I’ve long believed that Social (or Digital) Selling enablement, in isolation, will never work. Here’s why. When Social Sellers get to the part where they need to nurture their networks with content, they’re spending hours trying to find good quality industry news and articles. When they try to showcase the credibility of their organisation, all they have is product focused content to share. When it comes to building connections, too often they transfer their resilient cold calling expertise to the digital environment resulting in mass InMailing.
Social Selling implemented incorrectly could create an unproductive sales team that are annoying their networks with overly promotional content whilst destroying their chance to make a good first impression on a new account.
In this series of 4 blogs, I’m going to chunk the Social Selling process into 4 sections, all of which influence the success of your program and ultimately your sales teams.
They are simply:
…in that order. Today, I’m focusing on Content.
Content: The First ‘C’ Of Social Selling
Assuming your sales teams have done the basics (optimised their profile, built a good network and listened to their customers) they’re ready to move to the next stage in the social media maturity journey. Sharing and engaging with content.
Now there are a few mistakes that sales teams experience at this point:
- They don’t share any content
- The only share company branded content
- They don’t have a content strategy sharing sporadically
- They share too much content (more than twice a day)
- They just share content without adding a comment as to why
- They don’t use hashtags or draw people into their content with @mentions
- They don’t engage with other people’s content
- They don’t engage with people who comment on their content
I think you get the idea.
Content is the cornerstone to successful Social Selling programs – get this bit wrong and your Social Sellers will hit a wall. Done right, people will find them, follow them and connect with them. It’s how you move to the next stage – Connections (but more on that in the next blog).
This is the normally the stage where I jump for joy when companies tell me they have an employee advocacy tool because I know this will help take the scary out of social for many salespeople.
However, this is also where I get a little disappointed and find that the employee advocacy tool is full to the brim with company content with no variety or volume to sustain a healthy program.
Employee advocacy tools are often blamed for creating robotic like employees all sharing the same content. But this isn’t the fault of the tool – it’s how it is managed that is at fault. Advocacy tools need to be managed properly with…
- A healthy mix of company, external and influencer content
- A decent volume of content every day (at least 3-5 articles per day per category)
- A channel for employees to submit their own content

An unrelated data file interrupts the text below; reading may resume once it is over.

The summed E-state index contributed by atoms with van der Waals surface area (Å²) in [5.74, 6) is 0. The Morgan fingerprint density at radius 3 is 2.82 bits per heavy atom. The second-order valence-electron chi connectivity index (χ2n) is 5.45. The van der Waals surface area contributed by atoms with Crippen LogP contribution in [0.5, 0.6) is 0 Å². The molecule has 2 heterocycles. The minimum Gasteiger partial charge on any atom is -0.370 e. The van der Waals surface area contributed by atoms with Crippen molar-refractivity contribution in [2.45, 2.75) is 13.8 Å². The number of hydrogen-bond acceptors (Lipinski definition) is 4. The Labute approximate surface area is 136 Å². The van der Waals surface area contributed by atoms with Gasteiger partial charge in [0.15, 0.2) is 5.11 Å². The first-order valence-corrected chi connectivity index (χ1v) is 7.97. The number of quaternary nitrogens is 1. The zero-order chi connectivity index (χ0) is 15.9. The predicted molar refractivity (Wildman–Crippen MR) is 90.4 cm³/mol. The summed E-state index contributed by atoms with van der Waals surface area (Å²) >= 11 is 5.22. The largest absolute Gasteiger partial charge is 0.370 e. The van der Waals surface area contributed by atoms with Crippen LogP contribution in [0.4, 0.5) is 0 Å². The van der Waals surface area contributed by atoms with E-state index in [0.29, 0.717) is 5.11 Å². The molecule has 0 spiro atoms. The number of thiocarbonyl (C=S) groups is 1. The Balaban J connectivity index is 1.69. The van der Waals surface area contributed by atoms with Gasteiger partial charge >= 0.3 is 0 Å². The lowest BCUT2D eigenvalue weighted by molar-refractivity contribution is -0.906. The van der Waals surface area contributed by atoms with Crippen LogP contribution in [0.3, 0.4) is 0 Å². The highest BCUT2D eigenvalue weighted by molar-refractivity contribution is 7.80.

So, here’s how to address Content when it comes to Social Selling:
Give Them A Head Start – Employee Advocacy
Advocacy tools are a great partner for Social Selling if the tool itself includes third party content (and enough of it). It also provides a great opportunity add another layer of measuring the performance of your sales teams. Are your top sharers (and I don’t mean by number of shares) also your top SSI scorers? The correlations and patterns that we’ve analysed have provided positive results!
Show Them How To Discover
It’s fair to say that your sales team will be focused by industry or technology and so sometimes you can’t centrally administer content for all those different areas. Helping your teams to discover their own content is the next step. Teach them how to use Talkwalker Alerts, Feedly, Flipboard (to name a few). Help them refine using Boolean search queries so they only get quality content.
Less Is More
In our training, we always say that it’s better to share one good post a week (with commentary, hashtags, @mentions) than to share twenty that you’re blasting out to tick a box. Spend time finding (or creating) a piece of content that you find interesting that you think will resonate with your audience. Less is more which means you have time to…
Check What Works (And What Doesn’t)
The devil is in the detail. Who’s liking your content? Who commented on your content? Who re-shared your content? These are all digital indicators that your sales teams (and sales managers) should be keeping an eye on. These are your opportunities to turn Content into Connections (here I go again – you must wait for the next blog!)
Consistency Is Key
Finally, consistency (another C). It’s better to start small and build up. If you share every day for one week and then forget it for three weeks, you’ll never create an impact and people will forget you. Social media is an interesting place – people don’t sit and think “I haven’t heard from Sarah in a while” – they’ll just notice the others in their feed until you pop back into it. Be consistent.
Hopefully, you’ll understand that Content is much more than just posting. It’s about listening, sourcing, customising, optimising, reviewing and then posting. Got any other content tips you want to share?
Next time I’ll be moving onto Connections. Part 2 will dig a little deeper into turning Content into Contacts looking at the indicators to engage and my view on LinkedIn automation platforms to speed up networking.